The Short of It
If a bill passed in the Mississippi House becomes law, teachers would get to grade parents on their involvement with their children's education. Do you think you'd pass?
First came the news that a school in Georgia is considering keeping kids from participating in extracurricular if their parents aren't engaged in their academics. Now comes a bill passed by the Mississippi House, which, if turned into law, will call for teachers to grade parents' involvement with their children's education.
Say what, now?
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Under House Bill 4, also known as the Parent Involvement and Accountability Act, a new section would be added to every kid's report card, where teachers could grade parents on things, like their responsiveness to communication with teachers and the students' completion of homework, readiness for tests, and frequency of absences and tardiness.
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Uh-oh. I was doing pretty well until we got to that last one. We are known for showing up to school late on occasion, and I have no problem pulling my kids out of school for vacay. I'm a firm believer in kids experiencing the world beyond the classroom. Plus ... warm weather!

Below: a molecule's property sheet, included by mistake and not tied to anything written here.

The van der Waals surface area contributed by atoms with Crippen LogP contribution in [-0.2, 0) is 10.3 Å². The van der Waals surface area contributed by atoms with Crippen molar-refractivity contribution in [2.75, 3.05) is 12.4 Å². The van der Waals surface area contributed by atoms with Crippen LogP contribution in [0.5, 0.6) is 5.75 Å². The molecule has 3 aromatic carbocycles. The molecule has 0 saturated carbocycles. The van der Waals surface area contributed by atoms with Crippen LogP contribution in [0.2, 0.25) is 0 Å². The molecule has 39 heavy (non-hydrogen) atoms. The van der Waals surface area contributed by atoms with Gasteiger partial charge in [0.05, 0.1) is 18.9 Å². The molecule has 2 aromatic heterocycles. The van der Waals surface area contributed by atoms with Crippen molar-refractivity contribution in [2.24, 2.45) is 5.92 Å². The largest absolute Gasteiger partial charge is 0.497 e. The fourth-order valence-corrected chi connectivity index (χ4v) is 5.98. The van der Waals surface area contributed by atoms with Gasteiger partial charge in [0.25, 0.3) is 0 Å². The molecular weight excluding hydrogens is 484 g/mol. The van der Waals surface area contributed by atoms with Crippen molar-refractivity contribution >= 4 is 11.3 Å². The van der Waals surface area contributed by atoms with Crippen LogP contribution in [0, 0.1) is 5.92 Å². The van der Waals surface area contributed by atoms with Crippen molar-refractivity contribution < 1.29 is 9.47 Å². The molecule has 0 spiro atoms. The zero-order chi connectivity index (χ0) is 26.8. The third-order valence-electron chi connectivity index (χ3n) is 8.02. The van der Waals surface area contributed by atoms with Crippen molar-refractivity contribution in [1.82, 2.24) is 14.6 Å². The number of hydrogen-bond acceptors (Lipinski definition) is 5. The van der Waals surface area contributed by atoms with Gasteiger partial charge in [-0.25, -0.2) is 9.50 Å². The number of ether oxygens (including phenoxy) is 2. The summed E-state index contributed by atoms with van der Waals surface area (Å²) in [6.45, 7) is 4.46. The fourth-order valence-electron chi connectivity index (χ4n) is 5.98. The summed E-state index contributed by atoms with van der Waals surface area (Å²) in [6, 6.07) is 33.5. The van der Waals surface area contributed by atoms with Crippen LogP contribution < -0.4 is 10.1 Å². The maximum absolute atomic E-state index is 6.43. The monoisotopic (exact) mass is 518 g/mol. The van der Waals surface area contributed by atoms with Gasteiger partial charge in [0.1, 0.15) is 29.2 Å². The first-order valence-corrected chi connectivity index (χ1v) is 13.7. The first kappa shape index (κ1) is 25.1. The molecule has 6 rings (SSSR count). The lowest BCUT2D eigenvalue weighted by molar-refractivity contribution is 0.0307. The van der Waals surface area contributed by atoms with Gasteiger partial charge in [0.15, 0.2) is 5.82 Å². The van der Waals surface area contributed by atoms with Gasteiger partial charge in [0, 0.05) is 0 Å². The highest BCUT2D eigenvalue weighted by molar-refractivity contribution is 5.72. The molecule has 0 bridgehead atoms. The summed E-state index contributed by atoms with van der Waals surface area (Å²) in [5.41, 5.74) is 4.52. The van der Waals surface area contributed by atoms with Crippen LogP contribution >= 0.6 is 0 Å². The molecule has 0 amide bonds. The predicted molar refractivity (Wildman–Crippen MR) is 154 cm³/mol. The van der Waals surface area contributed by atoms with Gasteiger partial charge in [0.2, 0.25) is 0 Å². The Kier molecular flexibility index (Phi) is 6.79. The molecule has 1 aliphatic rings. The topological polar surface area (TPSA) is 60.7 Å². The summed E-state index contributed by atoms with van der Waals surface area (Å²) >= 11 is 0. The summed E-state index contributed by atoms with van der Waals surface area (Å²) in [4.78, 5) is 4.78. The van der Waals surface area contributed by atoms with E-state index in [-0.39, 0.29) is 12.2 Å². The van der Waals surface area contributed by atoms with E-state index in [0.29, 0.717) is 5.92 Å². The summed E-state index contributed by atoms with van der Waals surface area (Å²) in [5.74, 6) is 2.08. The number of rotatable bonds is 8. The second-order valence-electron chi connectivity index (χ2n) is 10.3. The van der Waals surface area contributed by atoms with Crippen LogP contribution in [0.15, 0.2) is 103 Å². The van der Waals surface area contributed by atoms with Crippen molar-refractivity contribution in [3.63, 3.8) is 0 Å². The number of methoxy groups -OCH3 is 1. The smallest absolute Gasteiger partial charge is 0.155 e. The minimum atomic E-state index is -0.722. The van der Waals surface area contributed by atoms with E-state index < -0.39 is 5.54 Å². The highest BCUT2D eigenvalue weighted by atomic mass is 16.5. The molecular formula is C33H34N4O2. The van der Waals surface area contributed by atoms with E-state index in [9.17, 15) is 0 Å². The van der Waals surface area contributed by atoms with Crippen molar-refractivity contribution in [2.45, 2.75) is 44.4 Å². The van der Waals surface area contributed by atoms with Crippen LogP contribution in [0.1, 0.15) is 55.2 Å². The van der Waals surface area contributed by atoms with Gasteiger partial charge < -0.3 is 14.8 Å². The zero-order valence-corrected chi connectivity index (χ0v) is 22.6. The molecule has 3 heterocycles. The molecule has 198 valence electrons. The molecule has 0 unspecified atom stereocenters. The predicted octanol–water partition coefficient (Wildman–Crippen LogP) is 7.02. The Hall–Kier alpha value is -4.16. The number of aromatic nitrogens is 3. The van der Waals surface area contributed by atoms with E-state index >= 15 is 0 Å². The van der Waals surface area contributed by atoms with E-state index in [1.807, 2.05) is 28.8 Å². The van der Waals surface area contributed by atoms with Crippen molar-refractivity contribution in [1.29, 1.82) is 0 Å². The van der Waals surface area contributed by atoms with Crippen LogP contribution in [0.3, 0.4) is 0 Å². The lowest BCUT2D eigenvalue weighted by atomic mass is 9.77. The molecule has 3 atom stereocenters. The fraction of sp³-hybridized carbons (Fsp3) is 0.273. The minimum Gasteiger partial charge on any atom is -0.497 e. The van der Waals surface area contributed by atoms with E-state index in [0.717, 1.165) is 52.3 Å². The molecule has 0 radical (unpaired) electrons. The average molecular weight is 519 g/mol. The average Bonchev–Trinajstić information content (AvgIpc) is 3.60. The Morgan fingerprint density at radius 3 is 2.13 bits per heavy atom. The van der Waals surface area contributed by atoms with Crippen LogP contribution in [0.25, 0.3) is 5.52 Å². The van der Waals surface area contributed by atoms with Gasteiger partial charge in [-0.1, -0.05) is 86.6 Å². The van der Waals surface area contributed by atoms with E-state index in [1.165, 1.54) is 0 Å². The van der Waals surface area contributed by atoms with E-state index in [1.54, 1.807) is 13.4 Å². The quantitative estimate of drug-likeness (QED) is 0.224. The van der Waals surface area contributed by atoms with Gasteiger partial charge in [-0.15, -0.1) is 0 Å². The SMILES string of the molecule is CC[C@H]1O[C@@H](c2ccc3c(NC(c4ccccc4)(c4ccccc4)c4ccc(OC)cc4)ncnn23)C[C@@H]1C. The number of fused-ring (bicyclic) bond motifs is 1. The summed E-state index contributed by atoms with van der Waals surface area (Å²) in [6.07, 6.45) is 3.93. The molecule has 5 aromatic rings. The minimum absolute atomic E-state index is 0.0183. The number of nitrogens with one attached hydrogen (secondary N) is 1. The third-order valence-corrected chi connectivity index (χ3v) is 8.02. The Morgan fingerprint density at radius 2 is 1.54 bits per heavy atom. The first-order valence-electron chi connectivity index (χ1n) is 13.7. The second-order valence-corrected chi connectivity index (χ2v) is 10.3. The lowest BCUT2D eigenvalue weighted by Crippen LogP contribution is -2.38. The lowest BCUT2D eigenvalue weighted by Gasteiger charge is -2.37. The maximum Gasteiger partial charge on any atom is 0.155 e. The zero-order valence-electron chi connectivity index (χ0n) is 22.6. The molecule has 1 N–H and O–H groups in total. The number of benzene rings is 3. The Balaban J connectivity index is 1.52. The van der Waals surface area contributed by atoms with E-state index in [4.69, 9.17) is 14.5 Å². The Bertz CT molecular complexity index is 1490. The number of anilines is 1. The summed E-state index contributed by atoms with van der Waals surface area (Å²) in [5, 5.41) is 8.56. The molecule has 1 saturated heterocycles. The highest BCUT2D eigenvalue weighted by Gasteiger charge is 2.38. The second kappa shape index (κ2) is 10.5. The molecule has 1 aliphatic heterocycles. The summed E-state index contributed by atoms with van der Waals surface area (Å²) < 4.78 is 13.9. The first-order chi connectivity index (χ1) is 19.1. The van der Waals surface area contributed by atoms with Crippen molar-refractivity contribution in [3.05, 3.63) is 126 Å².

So would I pass? I'm not so sure.
I consider myself very active in my kids' school lives. I help with homework every night; I've had coffee with their teachers; and I've held every role from class parent to fundraising chair to president of the PTA.
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That being said, I find this bill completely ridiculous and offensive. And apparently, I'm not alone.
"My initial reaction is, this is absurd," Mary Clare Reim, research associate on education at the Heritage Foundation, told Mississippi Watchdog. "The concept that parents should be graded by teachers on their involvement is a reversal of what the education system should look like. Parents should be grading teachers on their performance."